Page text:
This story was reported in partnership with the Investigative Fund at the Nation Institute.
In his book, Finding the Next Starbucks: How to Identify and Invest in the Hot Stocks of Tomorrow, Michael Moe describes how carefully crafted business strategies have transformed markets to create huge profits in unlikely sectors. The title relates to how Starbucks became a global corporation of almost $15 billion in revenue by capturing and streamlining the café experience. Moe, a former director at Merrill Lynch, wrote that at one point in the United States, even healthcare was an undesirable and difficult industry for investment, and that bankers once worried if profit-making in such a realm was worth their effort. In 1970, healthcare spending comprised 8 percent of GDP, yet market capitalization in healthcare stood at less than 3 percent. That shifted quickly not only as the boomer generation aged, but as a wave of privatization hit hospitals, insurers, and other segments of the healthcare system. More than thirty years later, Moe wrote, healthcare companies are among the largest in the world, and represent more than 16 percent of US capital markets. “We see the education industry today as the healthcare industry of 30 years ago,” Moe predicted.
That book came out eight years ago, before the current wave of education investing, when the prospect for growth seemed dim. Unlike in healthcare, energy and other areas of the economy that have moved from public to private hands, K-through-12 education has stubbornly remained largely out of the control of investors.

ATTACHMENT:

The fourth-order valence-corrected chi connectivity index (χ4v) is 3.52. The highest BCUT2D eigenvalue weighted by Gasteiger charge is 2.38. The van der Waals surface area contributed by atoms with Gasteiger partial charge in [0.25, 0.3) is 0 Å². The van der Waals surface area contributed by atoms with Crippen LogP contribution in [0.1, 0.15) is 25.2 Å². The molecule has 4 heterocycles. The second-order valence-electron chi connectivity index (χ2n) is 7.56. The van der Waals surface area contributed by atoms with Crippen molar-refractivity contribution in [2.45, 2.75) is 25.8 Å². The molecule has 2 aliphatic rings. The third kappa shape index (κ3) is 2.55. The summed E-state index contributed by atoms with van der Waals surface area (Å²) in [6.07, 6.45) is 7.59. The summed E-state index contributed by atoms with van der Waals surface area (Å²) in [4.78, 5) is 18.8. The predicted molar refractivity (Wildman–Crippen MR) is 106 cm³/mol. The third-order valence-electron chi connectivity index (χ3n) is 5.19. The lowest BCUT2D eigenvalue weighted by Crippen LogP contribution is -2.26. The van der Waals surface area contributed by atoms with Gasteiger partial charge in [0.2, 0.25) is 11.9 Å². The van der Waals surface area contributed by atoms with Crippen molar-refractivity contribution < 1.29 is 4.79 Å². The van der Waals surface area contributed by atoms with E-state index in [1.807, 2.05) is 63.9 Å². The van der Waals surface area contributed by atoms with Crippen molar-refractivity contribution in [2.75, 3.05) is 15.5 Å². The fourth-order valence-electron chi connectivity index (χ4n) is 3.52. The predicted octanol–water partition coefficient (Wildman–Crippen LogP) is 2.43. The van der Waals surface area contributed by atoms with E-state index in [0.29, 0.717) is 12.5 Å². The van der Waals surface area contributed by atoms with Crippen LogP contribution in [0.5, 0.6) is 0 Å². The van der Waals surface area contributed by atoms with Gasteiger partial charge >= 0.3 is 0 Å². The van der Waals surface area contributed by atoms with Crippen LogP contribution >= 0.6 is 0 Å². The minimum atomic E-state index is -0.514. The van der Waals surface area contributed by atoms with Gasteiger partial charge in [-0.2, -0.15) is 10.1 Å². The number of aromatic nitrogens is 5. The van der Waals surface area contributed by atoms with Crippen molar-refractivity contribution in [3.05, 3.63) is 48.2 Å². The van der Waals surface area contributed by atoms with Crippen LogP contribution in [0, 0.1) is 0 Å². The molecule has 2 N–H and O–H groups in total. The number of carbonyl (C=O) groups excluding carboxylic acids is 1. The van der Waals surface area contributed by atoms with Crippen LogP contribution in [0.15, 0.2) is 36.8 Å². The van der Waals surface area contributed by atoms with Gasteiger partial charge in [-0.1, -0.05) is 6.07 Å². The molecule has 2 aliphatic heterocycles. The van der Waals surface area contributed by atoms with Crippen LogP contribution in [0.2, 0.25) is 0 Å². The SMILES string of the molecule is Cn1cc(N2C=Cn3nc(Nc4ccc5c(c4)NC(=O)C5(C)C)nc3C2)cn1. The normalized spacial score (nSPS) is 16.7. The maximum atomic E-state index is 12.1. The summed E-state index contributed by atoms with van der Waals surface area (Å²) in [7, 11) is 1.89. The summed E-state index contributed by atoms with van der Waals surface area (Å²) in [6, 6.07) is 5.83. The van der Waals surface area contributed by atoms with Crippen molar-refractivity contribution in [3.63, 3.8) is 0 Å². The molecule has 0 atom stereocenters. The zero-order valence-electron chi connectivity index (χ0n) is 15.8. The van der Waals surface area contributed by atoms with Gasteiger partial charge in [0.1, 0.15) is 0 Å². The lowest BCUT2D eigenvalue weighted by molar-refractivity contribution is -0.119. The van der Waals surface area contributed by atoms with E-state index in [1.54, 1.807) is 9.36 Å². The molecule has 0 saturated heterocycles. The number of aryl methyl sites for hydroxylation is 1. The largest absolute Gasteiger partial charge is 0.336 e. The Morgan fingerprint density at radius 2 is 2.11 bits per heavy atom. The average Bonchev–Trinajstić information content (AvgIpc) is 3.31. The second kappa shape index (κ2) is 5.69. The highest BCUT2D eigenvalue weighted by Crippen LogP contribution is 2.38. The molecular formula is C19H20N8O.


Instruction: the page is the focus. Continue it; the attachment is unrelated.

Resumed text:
Next year, the market size of K-12 education is projected to be $788.7 billion. And currently, much of that money is spent in the public sector. “It’s really the last honeypot for Wall Street,” says Donald Cohen, the executive director of In the Public Interest, a think tank that tracks the privatization of roads, prisons, schools and other parts of the economy.
That might be changing soon as barriers to investment are rapidly fading. As Eric Hippeau, a partner with Lerer Ventures, the venture capital firm behind viral entertainment company BuzzFeed and several education start-ups, has argued, despite the opposition of “unions, public school bureaucracies, and parents,” the “education market is ripe for disruption.”
Hippeau’s vision is the growing sentiment among investors. Education technology firms secured a record $1.25 billion in investments across 378 deals in 2013, while analysts predict that number will continue to surge this year. Since 2010, Moe has led what has been billed as the premiere education investment conference, which takes place annually in Scottsdale, Arizona. The first year attracted around 370 people and 55 presenting companies. This year, that number soared to over 2,000 with over 290 presenting companies and speeches by luminaries including former Governor Jeb Bush, Magic Johnson and Commerce Secretary Penny Pritzker. One of the largest start-ups, a Herndon, Virginia–based company called K12 Inc., a for-profit largely online charter chain, posted nearly $1 billion in annual revenue for its last fiscal year in August.